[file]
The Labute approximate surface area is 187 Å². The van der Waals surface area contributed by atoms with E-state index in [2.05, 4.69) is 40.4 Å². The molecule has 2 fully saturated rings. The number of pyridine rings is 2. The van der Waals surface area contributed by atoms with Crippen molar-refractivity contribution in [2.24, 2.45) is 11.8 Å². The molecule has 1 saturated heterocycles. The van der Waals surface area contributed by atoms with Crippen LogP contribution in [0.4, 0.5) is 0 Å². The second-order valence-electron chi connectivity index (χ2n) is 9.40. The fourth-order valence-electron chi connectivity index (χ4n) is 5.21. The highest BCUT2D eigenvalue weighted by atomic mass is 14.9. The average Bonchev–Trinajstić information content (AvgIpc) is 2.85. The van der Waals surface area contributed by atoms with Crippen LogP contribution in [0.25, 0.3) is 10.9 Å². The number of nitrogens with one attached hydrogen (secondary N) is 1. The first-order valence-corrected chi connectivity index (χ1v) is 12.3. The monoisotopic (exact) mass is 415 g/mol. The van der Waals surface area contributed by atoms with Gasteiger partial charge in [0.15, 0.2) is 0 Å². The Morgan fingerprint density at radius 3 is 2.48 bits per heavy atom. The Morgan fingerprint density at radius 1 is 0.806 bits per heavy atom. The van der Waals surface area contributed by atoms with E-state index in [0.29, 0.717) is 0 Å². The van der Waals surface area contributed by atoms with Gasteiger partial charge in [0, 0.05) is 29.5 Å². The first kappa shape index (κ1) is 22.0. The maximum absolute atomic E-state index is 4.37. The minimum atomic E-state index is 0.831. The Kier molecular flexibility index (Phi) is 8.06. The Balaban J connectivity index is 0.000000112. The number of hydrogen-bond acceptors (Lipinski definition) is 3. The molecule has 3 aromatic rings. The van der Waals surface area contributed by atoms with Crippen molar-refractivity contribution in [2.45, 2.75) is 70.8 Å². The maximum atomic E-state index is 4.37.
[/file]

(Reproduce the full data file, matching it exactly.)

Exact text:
The Labute approximate surface area is 187 Å². The van der Waals surface area contributed by atoms with E-state index in [2.05, 4.69) is 40.4 Å². The molecule has 2 fully saturated rings. The number of pyridine rings is 2. The van der Waals surface area contributed by atoms with Crippen molar-refractivity contribution in [2.24, 2.45) is 11.8 Å². The molecule has 1 saturated heterocycles. The van der Waals surface area contributed by atoms with Crippen LogP contribution in [0.4, 0.5) is 0 Å². The second-order valence-electron chi connectivity index (χ2n) is 9.40. The fourth-order valence-electron chi connectivity index (χ4n) is 5.21. The highest BCUT2D eigenvalue weighted by atomic mass is 14.9. The average Bonchev–Trinajstić information content (AvgIpc) is 2.85. The van der Waals surface area contributed by atoms with Crippen LogP contribution in [0.25, 0.3) is 10.9 Å². The number of nitrogens with one attached hydrogen (secondary N) is 1. The first-order valence-corrected chi connectivity index (χ1v) is 12.3. The monoisotopic (exact) mass is 415 g/mol. The van der Waals surface area contributed by atoms with Gasteiger partial charge in [0.15, 0.2) is 0 Å². The Morgan fingerprint density at radius 3 is 2.48 bits per heavy atom. The Morgan fingerprint density at radius 1 is 0.806 bits per heavy atom. The van der Waals surface area contributed by atoms with E-state index in [0.29, 0.717) is 0 Å². The van der Waals surface area contributed by atoms with Gasteiger partial charge in [0, 0.05) is 29.5 Å². The first kappa shape index (κ1) is 22.0. The maximum absolute atomic E-state index is 4.37. The minimum atomic E-state index is 0.831. The Kier molecular flexibility index (Phi) is 8.06. The Balaban J connectivity index is 0.000000112. The number of hydrogen-bond acceptors (Lipinski definition) is 3. The molecule has 3 aromatic rings. The van der Waals surface area contributed by atoms with Crippen molar-refractivity contribution in [2.45, 2.75) is 70.8 Å². The maximum atomic E-state index is 4.37.